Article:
Chris Barnett on Business Travel
Why I'm Done Hating RJs. I Think.
June 9, 2016 -- I've thrown in the towel. No more long, shrill rants against regional jets.

Why? I flew 1,770 miles from San Francisco to Madison, Wisconsin, last week on two RJs and I was able to work, sort-of stretch out and arrived without feeling like I spent five hours in a straitjacket.

Why? U.S. airlines are systemically dumping the worst of the RJs--one-class 50 seaters that were never meant to fly long routes--and putting larger RJs on domestic runs. In some cases, full-size jets are replacing RJs altogether. That's especially true at Delta Air Lines, which actually convinced Southwest Airlines to pay Delta to take AirTran's former Boeing 717 jets.

But my phobia of tiny, bouncy planes is deeply ingrained. So when I booked SFO to Madison with a 90-minute layover in Delta's Salt Lake City hub, I was braced for the worst.

Why? I had just flown from Palm Springs to SFO on a 50-seat United Express RJ and I was jammed into the last window seat. It didn't recline, it was opposite the bathroom and I couldn't pull down the tray table to work. And the fellow in the aisle seat next to me was a widebody himself. I felt trapped during a 90-minute flight that seemed to be puttering along at 100 miles per hour. It was misery.

But with the Delta Connection flights, both operated for Delta by SkyWest, my worry was overblown.

The SFO-to-SLC leg was aboard a 65-passenger CRJ-700. There were nine first class seats in 2x1 configuration and eight Comfort+ seats configured 2x2 with 35 inches of legroom. The 48 coach seats were surprisingly roomy and accommodated my filled-to-the-brim rolling office.

Sky West's CRJ 900, used on the 2.5-hour SLC-Madison leg, has 12 first class, 12 Comfort+ and 52 coach seats.

Both aircraft offered WiFi, both had leather seats and the interiors were in good condition. That said, overhead bins are tight and carry-on-luggage is loaded planeside in what Delta calls Early Valet. You avoid the $25 checked-bag fee, but lose time waiting for them to be retrieved.

Another benefit? By Federal Aviation Administration rule, airlines must deploy one flight attendant for each 50 seats. That means the 50-seat RJs have only one flight attendant. The 70-seaters have two and that means a much more pleasant flight-attendant-to-passenger ratio.

Neither flight was a sellout and one of the flight attendants knew I wanted room to spread out papers and files. The moment the door was closed, she tapped me on the shoulder and said I could move back and take over two empty seats. She did it discreetly and efficiently.

But what changed my mind about RJs--or at least the planes flying Delta's colors--was the coach legroom. The airline says the pitch is 31 inches, but it felt more spacious because the seat has more storage room underneath. That made it easier to stretch your limbs. And as I mentioned, the pitch between seats was large enough so that the seatback tables could actually drop down and a decent-sized laptop could be fully opened.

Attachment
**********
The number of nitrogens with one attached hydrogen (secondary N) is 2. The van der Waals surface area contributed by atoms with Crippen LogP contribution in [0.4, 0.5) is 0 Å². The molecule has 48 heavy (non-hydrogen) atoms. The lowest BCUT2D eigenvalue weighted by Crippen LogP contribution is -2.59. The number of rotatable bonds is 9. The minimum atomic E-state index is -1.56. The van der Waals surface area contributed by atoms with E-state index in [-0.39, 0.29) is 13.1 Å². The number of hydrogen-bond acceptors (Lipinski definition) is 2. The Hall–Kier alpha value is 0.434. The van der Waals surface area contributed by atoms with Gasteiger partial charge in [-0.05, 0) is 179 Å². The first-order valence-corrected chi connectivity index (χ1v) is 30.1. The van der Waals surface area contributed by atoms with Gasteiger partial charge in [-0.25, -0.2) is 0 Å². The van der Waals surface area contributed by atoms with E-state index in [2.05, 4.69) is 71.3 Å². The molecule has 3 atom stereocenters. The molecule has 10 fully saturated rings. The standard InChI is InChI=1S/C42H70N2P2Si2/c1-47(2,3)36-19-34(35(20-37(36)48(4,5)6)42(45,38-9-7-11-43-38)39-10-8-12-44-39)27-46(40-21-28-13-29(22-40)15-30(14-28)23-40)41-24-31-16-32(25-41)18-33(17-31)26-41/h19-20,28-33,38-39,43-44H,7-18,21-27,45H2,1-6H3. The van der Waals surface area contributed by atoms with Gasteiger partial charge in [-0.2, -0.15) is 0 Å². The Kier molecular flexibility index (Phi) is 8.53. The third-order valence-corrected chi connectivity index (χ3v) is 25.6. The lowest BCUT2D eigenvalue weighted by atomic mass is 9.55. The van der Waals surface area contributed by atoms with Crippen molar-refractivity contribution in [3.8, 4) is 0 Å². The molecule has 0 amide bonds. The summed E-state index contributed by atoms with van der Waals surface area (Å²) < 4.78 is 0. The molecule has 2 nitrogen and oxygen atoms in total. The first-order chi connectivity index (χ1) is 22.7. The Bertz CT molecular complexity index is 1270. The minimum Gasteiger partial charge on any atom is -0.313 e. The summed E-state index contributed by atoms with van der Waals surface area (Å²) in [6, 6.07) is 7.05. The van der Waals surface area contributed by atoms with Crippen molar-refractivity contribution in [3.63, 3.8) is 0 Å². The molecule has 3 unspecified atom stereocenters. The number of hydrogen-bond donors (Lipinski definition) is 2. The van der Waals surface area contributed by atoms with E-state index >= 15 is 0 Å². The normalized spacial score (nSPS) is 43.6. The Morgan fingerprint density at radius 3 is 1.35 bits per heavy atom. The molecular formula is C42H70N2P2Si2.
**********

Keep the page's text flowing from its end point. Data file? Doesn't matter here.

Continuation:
Still, business travelers I talked to on the flights weren't exactly enraptured about the RJ experience. But they didn't complain, either.

B.J. Schone, a sales training leader for Autodesk in San Francisco, described it as "not too bad."

Anish Agarwal, who works for a Bay Area technology startup, was a bit more sarcastic. "I'm six-foot-one and almost enjoy being slightly uncomfortable and not having much room so I can be distracted from my work," he said.

Software designer Marya Oestreich, lucky enough to have two exit row seats, was naturally happiest. "This may be a smaller plane, but I'm very comfortable," she said. "But then I'm a Delta loyalist."

Delta, which has six regional airlines operating 450 Delta Connection regional jets, claims that 65 percent of the RJ fleet is now larger Bombardier or Embraer aircraft. Over the next 16 months, the CRJ-700s aircraft will get in-seat power ports in first class and Delta Comfort+. Other Delta Connection planes will get similar interior enhancements later.

A Delta spokesman said the airline is "upgauging its regional aircraft fleet to the larger, more customer-friendly planes. There has been a concerted effort to reduce the 50-seat RJs on domestic routes." He noted that Delta has retired 280 50-seaters since 2009 and more than 500 since the merger with Northwest Airlines in 2008.

Internally, Delta has a three-word mantra called "same except tube." Translated: Give its passengers, whether on a mainline aircraft or an RJ, "the same experience and amenities regardless of the plane including the same operational reliability," the spokesman said.

If nothing else, Delta's mantra has, at least for the moment, assuaged my hatred of RJs.

This column is Copyright 2016 by Chris Barnett. is Copyright 2016 by Joe Brancatelli. All rights reserved. All of the opinions and material in this column are the sole property and responsibility of Chris Barnett. This material may not be reproduced in any form without his express written permission.